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Dixwell Stories: Urban Bush Women, Dance and Community Service


in Blackstream

August 2004

pp. 11-25



Article excerpt


According to literature on the Dixwell Project, in 1999, the International Festival of Arts and Ideas and the Regional Cultural Plan, through the auspices of the Greater New Haven Arts Council, began a cooperative project with the Dixwell neighborhood in New Haven’s largely middle and lower-middle class African American community.  The Regional Cultural Plan was at that time beginning the establishment of a Cultural Development Team in Dixwell. One of the team's first tasks was to select a nationally recognized artist who would spend several months in Dixwell and would work collaboratively with community members to create a new work for the 2001 festival. The residency and commissioned work was made possible by several grants. There was a six-month review process, and the team ultimately selected Urban Bush Women for the project. Over the next year and a half the company visited the community and began to develop relationships and interact with various groups in Dixwell to learn about the rich history of the community. In May, ten members of Urban Bush Women took up temporary residence in New Haven, delved deeper into the community, conducted workshops, recorded oral histories and began working with a group of Dixwell artists and apprentices to develop the piece Dixwell, which premiered at the festival that summer.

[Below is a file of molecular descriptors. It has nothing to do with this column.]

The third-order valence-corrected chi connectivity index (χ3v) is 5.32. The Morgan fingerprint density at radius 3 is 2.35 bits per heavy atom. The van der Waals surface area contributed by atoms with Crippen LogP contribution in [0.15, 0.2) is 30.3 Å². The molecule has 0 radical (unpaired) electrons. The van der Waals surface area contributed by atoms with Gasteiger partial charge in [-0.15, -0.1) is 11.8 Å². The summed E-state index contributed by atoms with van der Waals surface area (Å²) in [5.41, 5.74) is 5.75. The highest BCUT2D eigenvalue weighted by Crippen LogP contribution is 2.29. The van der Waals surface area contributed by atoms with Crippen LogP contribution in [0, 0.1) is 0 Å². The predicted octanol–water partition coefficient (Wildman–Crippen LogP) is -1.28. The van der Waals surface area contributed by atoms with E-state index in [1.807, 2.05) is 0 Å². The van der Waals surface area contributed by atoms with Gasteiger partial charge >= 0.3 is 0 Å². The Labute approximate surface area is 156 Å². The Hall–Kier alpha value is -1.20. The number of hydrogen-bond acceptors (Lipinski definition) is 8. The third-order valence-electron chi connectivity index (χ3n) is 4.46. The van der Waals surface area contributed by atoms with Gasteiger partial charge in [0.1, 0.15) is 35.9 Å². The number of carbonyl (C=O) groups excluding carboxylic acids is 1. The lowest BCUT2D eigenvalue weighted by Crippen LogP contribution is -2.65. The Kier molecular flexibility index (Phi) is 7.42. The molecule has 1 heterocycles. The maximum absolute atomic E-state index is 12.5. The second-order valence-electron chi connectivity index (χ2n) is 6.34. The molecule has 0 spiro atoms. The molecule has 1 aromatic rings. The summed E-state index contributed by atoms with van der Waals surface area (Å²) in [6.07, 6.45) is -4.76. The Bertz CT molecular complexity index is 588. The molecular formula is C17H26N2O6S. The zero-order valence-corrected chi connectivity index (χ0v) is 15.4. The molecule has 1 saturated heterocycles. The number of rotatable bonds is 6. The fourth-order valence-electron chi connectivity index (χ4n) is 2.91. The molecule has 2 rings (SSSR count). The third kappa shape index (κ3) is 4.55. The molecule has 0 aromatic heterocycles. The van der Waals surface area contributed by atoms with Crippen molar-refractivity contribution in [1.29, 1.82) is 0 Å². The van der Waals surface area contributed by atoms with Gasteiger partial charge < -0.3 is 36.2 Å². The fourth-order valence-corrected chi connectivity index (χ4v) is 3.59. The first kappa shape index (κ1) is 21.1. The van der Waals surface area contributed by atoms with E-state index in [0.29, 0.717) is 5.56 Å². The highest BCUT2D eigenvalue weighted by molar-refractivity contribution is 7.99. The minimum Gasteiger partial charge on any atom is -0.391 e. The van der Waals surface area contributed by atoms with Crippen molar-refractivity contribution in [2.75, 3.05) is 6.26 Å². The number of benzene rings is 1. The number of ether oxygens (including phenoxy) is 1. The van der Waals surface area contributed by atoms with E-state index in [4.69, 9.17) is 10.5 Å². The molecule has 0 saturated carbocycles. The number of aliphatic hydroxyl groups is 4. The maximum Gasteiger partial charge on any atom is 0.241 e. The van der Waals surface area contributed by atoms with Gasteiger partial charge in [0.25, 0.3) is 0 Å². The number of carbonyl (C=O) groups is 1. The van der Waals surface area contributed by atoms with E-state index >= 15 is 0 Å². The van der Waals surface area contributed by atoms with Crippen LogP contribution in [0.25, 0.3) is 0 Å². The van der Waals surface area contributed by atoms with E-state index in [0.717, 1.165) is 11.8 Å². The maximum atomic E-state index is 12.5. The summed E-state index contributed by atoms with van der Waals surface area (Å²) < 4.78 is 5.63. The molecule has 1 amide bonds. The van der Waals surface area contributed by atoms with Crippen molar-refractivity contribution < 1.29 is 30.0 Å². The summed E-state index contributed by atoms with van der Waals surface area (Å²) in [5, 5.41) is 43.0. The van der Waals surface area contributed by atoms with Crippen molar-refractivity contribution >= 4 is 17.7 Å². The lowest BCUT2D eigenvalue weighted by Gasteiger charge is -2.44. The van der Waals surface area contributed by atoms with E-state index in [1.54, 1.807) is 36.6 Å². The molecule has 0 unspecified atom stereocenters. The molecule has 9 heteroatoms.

In my interview with her, Zollar discussed the way in which she developed Community Engagement Projects. She said that she chose the term Community Engagement Projects because there was something about the term "Outreach" that did not sit right with her. This is an important point because it is indicative of a larger paradigm shift within this kind of work. I suggested and she agreed that Outreach implies a certain directionality.  In other words, the organization is the base and goes out into a community often to educate.  While noble in intent, what is often missing is the reverse action—the community coming to the organization and the organization learning from the community. Urban Bush Women’s Community Engagement Projects are intended to be more reciprocal than other models and resists the power dynamics implicit with Outreach program models. Zollar claimed that, "It is not us as artists coming in and bringing our expertise to this community that doesn't have any culture. It's really being engaged with a group of people. They're learning. We're learning. To the mutual benefit of both of us." Zollar points to the power of a community's culture. Often a lot more is going on that meets the eye in a community and these projects are intended to help bring these issues to the surface.




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